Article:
In September 1922, it was reported that the workmen for the Council had commenced with the

assembly of the monument in situ and the unveiling was planned for Saturday 14 October 1922. In the interim period, the Lord Mayor’s office made the preparations for the unveiling ceremony, to be conducted by Viscount Lascelles, with a sermon given by Reverend B. O. F. Heyward.18 Invitations were sent to various prominent figures and the council was inundated with requests from the public for tickets to the ceremony. Many documents relating to the unveiling have survived and are held by the West Yorkshire Archives Service, including an announcement issued by the Lord Mayor’s office19 and plans for the order of procession.20

The plans for the unveiling of the memorial continued, and a letter addressed to the Lord Mayor’s office dated 6 October 1922 confirmed that Lieutenant-Colonel C. F. Tetley D.S.O., of the 7th Battalion, West Yorkshire Regiment, had been nominated as the Officer Commanding Troops for the unveiling. A decision had been passed to publish a Roll of Honour featuring the names of the soldiers killed, to be compiled by CE Mulholland as Secretary of the War Pensions Office.21 Special

arrangements were made for the closing of the streets for the ceremony. A proclamation by the Lord Mayor Willie Hodgson, dated 12 October 1922 and co-signed by the Chief Constable of local police, advised that City Square, Wellington Street, Aire Street and Quebec Street would be closed to all vehicular traffic.22

In addition to this correspondence, the original admission tickets, hymn sheet and the official

This article has been downloaded from the Henry Moore Institute’s collection of Online Papers and Proceedings at www.henry-moore.org/hmi. Copyright remains with the author. Any reproduction must be authorised by the author.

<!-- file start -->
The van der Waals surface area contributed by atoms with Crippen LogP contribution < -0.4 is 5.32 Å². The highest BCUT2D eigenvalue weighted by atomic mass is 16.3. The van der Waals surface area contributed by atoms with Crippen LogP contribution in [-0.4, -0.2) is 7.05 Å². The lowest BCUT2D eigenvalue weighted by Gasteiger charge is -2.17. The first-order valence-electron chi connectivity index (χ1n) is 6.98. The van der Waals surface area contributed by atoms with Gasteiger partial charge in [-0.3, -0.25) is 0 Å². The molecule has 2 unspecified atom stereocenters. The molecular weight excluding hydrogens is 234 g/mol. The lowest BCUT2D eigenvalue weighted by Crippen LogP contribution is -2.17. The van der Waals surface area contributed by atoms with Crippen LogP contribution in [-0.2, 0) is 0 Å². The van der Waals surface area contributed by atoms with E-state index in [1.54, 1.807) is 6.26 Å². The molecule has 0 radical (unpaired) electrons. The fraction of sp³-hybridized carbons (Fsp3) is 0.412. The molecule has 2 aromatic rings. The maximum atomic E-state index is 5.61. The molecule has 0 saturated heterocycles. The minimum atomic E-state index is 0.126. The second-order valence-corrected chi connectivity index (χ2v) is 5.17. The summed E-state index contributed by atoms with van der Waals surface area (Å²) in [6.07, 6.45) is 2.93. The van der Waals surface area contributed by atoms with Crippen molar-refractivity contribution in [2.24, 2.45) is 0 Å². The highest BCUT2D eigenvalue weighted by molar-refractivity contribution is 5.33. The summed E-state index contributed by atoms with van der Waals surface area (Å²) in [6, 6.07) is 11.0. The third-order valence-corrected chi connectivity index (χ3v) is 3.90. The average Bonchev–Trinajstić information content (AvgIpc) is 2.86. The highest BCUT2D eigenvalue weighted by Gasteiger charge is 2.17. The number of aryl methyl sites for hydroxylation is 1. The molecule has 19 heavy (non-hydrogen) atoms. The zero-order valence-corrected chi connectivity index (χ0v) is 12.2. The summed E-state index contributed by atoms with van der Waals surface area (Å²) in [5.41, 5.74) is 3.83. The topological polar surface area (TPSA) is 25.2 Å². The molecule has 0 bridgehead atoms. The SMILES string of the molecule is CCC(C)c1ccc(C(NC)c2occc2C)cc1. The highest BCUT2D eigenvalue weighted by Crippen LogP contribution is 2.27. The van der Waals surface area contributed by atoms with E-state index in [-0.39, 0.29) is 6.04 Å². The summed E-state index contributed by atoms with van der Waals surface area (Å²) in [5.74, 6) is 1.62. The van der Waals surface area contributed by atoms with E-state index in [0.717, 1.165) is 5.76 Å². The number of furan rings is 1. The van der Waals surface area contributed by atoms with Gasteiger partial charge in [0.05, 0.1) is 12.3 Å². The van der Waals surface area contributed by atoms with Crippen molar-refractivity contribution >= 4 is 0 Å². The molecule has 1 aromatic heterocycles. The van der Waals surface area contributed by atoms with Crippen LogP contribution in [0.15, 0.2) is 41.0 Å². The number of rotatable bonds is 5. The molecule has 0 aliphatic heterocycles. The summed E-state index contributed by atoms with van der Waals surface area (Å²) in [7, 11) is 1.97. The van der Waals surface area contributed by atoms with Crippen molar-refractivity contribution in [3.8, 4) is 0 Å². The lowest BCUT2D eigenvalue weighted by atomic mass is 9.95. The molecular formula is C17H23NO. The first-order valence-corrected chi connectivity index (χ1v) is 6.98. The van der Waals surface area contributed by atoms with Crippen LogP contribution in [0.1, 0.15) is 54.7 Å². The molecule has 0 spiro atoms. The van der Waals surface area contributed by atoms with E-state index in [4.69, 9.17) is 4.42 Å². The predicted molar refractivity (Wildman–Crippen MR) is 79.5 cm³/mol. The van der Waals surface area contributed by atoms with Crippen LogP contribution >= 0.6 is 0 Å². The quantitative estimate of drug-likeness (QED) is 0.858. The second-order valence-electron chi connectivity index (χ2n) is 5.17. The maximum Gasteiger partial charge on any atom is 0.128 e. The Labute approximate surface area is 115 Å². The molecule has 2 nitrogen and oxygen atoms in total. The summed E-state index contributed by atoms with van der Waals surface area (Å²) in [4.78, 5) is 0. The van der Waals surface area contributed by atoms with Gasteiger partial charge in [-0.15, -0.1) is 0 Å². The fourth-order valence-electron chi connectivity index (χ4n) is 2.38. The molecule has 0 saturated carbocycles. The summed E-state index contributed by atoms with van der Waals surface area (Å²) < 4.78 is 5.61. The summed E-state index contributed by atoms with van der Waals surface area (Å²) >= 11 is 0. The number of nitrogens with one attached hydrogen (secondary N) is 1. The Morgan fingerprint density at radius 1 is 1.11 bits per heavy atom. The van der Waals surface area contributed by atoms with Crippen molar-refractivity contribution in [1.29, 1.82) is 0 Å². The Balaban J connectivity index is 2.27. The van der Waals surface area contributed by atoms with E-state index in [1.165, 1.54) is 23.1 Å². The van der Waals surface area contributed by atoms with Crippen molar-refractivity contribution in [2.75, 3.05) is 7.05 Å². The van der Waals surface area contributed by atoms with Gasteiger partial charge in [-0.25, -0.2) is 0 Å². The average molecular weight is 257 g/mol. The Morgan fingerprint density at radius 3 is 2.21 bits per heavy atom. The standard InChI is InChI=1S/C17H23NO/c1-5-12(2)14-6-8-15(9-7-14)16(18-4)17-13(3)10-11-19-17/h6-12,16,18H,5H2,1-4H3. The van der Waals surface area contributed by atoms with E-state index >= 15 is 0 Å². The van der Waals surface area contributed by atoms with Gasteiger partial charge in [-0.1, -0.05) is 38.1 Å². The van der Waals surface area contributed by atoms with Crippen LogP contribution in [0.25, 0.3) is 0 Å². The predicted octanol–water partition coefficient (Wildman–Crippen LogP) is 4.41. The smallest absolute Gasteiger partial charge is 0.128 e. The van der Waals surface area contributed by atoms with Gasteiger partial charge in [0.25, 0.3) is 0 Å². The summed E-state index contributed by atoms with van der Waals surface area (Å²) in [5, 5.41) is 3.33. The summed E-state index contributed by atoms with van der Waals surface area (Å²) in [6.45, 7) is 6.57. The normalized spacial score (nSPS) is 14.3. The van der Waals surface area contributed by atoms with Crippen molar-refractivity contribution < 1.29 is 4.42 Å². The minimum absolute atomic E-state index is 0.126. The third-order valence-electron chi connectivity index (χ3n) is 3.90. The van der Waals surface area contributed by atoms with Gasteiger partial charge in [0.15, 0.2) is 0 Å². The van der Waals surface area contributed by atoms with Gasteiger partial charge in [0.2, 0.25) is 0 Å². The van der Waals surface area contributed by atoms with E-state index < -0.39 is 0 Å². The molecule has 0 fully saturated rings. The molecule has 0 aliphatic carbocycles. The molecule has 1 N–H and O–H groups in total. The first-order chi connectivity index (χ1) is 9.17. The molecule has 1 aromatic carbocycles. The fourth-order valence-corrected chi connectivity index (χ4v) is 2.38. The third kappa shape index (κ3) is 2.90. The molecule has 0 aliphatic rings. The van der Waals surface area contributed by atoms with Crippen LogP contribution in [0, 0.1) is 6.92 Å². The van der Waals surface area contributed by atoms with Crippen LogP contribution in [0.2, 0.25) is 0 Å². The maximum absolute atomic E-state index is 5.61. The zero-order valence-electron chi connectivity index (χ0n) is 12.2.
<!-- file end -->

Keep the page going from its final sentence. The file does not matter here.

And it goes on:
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programme produced by Jowett & Sowry Ltd., a Leeds printing company, have survived and offer a unique insight into the unveiling and a detailed account of the plans for the day.23 On Saturday 14 October 1922 tens of thousands of citizens were present. It has been the centre of Remembrance Sunday ceremonies ever since.24

December 1936 saw Leeds City Council pass the decision to create a Garden of Rest, designed by the architect J. C. Proctor, on The Headrow. It was to include the City War Memorial, which was to be removed from the original location due to traffic alterations in City Square. Measures were taken by the Council to ensure it would be tastefully incorporated into the new site. On 5 February 1937 the agreement relating to the relocation of the City War Memorial was signed by William Leonard Wright as Managing Director of J. T. Wright and Sons Ltd., the building contractor in charge of the work, in the presence of the Town Clerk, Thos. Thornton, and Clerk, E. L. Rhodes. On 28 October 1937 the monument was unveiled in the completed Garden of Rest.25 The Garden was opened by the Lord Mayor Tom Coombs, following a rededication ceremony.26

The original bronze statue of Winged Victory, which surmounted the memorial, was removed for repair in 194027and was absent until being replaced in 1946. In June 1965 however, the memorial was barricaded by Leeds City Council after public reports that Winged Victory had become unstable during a gale. In July cracks were found at the base of the statue and Winged Victory was removed for reasons of safety. With a solution to the issue remaining elusive, on 31 October 1967 the truncated pyramid body was capped with marble to disguise the absence in time for Remembrance Sunday. The original statue was re-erected in Cottingley Crematorium in March 1968, where it remained until November 1988, when the condition of the bronze had deteriorated beyond repair. Only the head of the statue remains, which is on permanent display in Leeds Art Gallery.